Kubatana.net ~ an online community of Zimbabwean activists

16 days of Activism Against Violence Against Women

TOP del.icio.us

With only two days to go until the beginning of the 16 days of Activism Against Violence Against Women, the U.S. Embassy’s Public Affairs Section played host to a presentation on the campaign, led by young Zimbabwean women’s rights activist, Cleopatra Ndlovu. She defined gender-based violence (GBV) as an umbrella term encompassing “any harm that is perpetrated against a person’s will, because of their sex – this violence has a negative impact on the physical, the psychological health, the development and the identity of the person”.

The theme for this year’s campaign is: From Peace in the Home to Peace in the World: Let’s Challenge Militarism and End Violence Against Women! Ndlovu said that the focus on militarism last year and this year, is due to the rise in conflicts and political unrest all over the world. In Zimbabwe, election-time has become synonymous with violence (especially rape), and many of our women shudder to think what will happen to them before and during next year’s polls.

“We live in a country that is not concerned about the issues of GBV,” said Ndlovu as she highlighted the lack of progress or significant change in the situation of women, despite the many protocols, treaties and declarations signed by the nations with regards to discrimination against women and the increase of increase of women in decision-making positions – Zimbabwe has failed to reach the 30% by 2005 goal, as female representation in Parliament to date, falls short of this target.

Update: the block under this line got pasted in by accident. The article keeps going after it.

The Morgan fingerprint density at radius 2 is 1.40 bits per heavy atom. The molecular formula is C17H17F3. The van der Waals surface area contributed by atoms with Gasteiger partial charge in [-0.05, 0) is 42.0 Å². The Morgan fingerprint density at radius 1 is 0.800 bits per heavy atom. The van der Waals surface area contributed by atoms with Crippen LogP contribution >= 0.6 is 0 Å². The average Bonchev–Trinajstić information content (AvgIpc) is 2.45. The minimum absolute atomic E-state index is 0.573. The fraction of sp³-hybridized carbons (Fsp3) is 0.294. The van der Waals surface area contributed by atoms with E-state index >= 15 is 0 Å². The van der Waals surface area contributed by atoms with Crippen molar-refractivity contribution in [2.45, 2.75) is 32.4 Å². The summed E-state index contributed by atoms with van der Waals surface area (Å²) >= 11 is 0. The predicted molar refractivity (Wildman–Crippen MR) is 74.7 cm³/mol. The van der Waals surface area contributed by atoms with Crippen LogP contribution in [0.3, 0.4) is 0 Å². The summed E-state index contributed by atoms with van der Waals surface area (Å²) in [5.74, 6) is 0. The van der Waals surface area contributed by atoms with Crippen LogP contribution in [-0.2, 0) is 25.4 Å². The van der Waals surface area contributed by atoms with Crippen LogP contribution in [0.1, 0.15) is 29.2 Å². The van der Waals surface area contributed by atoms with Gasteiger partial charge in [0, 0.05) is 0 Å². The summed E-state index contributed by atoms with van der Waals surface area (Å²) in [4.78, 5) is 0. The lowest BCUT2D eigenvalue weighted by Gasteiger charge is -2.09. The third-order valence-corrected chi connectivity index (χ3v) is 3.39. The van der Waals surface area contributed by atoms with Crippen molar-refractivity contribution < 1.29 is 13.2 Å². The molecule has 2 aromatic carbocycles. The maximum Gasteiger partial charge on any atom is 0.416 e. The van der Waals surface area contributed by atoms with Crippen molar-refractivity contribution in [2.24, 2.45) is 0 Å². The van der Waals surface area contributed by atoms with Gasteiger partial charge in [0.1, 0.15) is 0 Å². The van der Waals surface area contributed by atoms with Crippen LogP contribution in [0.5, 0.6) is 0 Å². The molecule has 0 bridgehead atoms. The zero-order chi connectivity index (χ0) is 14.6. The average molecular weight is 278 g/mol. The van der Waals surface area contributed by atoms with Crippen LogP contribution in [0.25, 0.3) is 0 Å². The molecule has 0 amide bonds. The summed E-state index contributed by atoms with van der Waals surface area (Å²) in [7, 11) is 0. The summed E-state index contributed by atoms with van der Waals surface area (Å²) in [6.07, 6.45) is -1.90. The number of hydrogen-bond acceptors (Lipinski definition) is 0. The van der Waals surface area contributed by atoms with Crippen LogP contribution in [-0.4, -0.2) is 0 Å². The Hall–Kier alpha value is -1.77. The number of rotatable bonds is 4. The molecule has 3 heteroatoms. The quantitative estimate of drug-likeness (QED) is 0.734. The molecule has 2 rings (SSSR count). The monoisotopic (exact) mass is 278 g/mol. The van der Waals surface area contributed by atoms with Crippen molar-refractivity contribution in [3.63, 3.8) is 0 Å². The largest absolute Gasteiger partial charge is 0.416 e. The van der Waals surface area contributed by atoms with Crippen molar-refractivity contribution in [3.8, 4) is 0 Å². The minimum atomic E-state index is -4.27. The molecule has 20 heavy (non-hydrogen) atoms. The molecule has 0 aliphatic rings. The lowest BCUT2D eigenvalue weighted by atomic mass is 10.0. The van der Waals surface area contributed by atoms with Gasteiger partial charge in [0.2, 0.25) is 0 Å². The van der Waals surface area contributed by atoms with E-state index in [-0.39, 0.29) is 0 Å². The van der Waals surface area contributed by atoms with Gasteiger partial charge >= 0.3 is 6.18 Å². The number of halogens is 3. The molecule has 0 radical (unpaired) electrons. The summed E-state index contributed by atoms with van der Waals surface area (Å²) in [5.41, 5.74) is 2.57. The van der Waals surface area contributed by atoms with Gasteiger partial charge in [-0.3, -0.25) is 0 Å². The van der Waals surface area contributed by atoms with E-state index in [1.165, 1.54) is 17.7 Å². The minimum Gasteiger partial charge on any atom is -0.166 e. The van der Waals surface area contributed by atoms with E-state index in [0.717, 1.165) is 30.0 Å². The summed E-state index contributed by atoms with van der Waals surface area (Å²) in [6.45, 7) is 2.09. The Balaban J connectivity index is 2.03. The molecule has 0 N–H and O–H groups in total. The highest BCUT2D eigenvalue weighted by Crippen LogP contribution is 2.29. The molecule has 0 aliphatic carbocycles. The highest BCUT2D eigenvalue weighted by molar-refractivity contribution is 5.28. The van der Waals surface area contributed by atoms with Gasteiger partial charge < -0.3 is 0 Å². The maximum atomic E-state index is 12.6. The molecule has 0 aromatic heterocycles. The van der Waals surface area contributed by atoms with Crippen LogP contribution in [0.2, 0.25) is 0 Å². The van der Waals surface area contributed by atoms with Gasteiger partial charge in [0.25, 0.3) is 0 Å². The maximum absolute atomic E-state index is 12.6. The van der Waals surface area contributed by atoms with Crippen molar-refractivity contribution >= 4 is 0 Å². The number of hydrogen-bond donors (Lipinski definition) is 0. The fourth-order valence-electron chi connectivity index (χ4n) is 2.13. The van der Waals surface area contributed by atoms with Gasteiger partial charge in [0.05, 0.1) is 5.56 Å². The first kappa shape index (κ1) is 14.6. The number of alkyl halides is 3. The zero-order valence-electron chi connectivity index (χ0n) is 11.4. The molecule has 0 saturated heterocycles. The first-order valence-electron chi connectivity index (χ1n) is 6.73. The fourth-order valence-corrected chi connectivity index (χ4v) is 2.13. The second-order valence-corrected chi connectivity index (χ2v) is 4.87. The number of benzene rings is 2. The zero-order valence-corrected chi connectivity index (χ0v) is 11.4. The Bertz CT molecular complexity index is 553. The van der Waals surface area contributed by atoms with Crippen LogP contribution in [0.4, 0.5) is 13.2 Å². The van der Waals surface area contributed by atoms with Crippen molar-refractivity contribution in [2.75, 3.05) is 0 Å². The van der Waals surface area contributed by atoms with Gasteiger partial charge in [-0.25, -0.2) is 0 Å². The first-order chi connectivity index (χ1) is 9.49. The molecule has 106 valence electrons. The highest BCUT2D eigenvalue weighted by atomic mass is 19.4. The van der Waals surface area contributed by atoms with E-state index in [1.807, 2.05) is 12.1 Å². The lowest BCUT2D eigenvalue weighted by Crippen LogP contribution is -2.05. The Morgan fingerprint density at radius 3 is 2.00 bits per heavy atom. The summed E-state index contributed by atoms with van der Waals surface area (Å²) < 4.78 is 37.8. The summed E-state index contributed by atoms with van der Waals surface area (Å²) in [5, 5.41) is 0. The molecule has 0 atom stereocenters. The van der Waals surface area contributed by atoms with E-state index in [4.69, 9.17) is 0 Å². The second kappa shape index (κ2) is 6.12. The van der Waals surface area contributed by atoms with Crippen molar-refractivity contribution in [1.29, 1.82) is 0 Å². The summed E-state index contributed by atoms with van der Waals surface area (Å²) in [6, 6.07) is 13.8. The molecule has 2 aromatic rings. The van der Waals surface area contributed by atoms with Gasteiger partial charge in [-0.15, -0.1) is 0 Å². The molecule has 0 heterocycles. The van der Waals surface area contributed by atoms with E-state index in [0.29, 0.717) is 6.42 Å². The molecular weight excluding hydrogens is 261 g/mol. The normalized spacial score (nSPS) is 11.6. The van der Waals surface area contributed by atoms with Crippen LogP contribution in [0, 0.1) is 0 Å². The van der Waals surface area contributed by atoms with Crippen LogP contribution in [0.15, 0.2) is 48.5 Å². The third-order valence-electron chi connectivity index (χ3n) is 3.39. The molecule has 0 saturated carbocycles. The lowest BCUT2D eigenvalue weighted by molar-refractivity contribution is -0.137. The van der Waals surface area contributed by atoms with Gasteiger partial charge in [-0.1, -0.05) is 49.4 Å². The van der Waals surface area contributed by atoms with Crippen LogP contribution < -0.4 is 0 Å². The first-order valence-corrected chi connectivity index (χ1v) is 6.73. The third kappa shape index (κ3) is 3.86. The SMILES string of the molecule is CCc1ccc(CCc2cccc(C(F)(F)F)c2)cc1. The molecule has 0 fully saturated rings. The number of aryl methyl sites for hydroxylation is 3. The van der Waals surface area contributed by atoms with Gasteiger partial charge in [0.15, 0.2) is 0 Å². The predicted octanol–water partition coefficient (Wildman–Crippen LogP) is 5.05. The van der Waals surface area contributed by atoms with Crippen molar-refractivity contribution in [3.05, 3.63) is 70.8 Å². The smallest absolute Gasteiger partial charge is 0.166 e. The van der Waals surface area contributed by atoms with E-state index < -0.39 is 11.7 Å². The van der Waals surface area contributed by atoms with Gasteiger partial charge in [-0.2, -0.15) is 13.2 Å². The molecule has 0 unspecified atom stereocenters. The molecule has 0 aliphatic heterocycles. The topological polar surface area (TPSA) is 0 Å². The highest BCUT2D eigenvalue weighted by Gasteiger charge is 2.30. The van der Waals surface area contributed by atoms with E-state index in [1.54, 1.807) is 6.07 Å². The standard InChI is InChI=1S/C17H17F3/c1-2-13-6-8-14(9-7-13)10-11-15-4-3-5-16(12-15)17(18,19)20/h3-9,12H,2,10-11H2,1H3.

But the situation is not completely dismal, according to Ndlovu, as women have made huge strides already:

- Establishment of Ministry of Women’s Affairs, Gender and Community Development
- National Gender Policy
- Domestic Violence Act
- Victim friendly units

Despite this progress Ndlovu says women still have a long way to go. Another problem she highlighted was the fact that the people who are at the forefront of the fight against GBV are mainly women, through the many organisations who are a part of the women’s movement. The involvement and participation can make it much less of a struggle.

In conclusion, Ndlovu said that the media also had huge role to play in accurately informing the nation on the plight of women in reporting on gender-based violence.

Comments are closed.